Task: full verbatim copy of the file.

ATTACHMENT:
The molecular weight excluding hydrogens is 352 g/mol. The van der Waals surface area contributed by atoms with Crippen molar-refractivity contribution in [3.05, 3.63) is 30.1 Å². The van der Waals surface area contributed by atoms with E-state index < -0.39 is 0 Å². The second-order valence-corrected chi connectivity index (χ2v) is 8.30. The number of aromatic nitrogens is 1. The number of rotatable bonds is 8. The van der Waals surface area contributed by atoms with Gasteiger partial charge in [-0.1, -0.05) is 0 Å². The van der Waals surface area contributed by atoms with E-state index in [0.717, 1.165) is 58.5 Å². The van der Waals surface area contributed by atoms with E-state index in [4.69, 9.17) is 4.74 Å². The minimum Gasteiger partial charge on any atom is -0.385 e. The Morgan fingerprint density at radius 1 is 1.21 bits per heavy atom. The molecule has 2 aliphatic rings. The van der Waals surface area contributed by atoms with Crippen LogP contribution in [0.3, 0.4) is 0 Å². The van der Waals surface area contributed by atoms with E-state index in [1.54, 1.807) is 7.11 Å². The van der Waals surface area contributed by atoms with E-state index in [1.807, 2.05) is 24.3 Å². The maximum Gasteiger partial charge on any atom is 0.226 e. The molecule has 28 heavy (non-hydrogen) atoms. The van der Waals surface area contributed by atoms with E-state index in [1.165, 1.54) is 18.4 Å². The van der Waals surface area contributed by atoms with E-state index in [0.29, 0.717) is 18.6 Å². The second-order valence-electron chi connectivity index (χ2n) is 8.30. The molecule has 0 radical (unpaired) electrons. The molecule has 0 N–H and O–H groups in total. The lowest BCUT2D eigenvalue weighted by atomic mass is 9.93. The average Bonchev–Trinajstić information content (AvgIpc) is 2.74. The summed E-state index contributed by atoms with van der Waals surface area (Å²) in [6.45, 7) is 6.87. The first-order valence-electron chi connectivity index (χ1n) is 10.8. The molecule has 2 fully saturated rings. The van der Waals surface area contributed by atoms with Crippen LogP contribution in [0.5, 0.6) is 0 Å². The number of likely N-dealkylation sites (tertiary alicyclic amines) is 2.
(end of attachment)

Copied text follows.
The molecular weight excluding hydrogens is 352 g/mol. The van der Waals surface area contributed by atoms with Crippen molar-refractivity contribution in [3.05, 3.63) is 30.1 Å². The van der Waals surface area contributed by atoms with E-state index < -0.39 is 0 Å². The second-order valence-corrected chi connectivity index (χ2v) is 8.30. The number of aromatic nitrogens is 1. The number of rotatable bonds is 8. The van der Waals surface area contributed by atoms with Gasteiger partial charge in [-0.1, -0.05) is 0 Å². The van der Waals surface area contributed by atoms with E-state index in [0.717, 1.165) is 58.5 Å². The van der Waals surface area contributed by atoms with E-state index in [4.69, 9.17) is 4.74 Å². The minimum Gasteiger partial charge on any atom is -0.385 e. The Morgan fingerprint density at radius 1 is 1.21 bits per heavy atom. The molecule has 2 aliphatic rings. The van der Waals surface area contributed by atoms with Crippen LogP contribution in [0.3, 0.4) is 0 Å². The van der Waals surface area contributed by atoms with E-state index in [1.54, 1.807) is 7.11 Å². The van der Waals surface area contributed by atoms with E-state index in [1.807, 2.05) is 24.3 Å². The maximum Gasteiger partial charge on any atom is 0.226 e. The molecule has 28 heavy (non-hydrogen) atoms. The van der Waals surface area contributed by atoms with E-state index in [1.165, 1.54) is 18.4 Å². The van der Waals surface area contributed by atoms with E-state index in [0.29, 0.717) is 18.6 Å². The second-order valence-electron chi connectivity index (χ2n) is 8.30. The molecule has 0 radical (unpaired) electrons. The molecule has 0 N–H and O–H groups in total. The lowest BCUT2D eigenvalue weighted by atomic mass is 9.93. The average Bonchev–Trinajstić information content (AvgIpc) is 2.74. The summed E-state index contributed by atoms with van der Waals surface area (Å²) in [6.45, 7) is 6.87. The first-order valence-electron chi connectivity index (χ1n) is 10.8. The molecule has 2 fully saturated rings. The van der Waals surface area contributed by atoms with Crippen LogP contribution in [0.5, 0.6) is 0 Å². The number of likely N-dealkylation sites (tertiary alicyclic amines) is 2.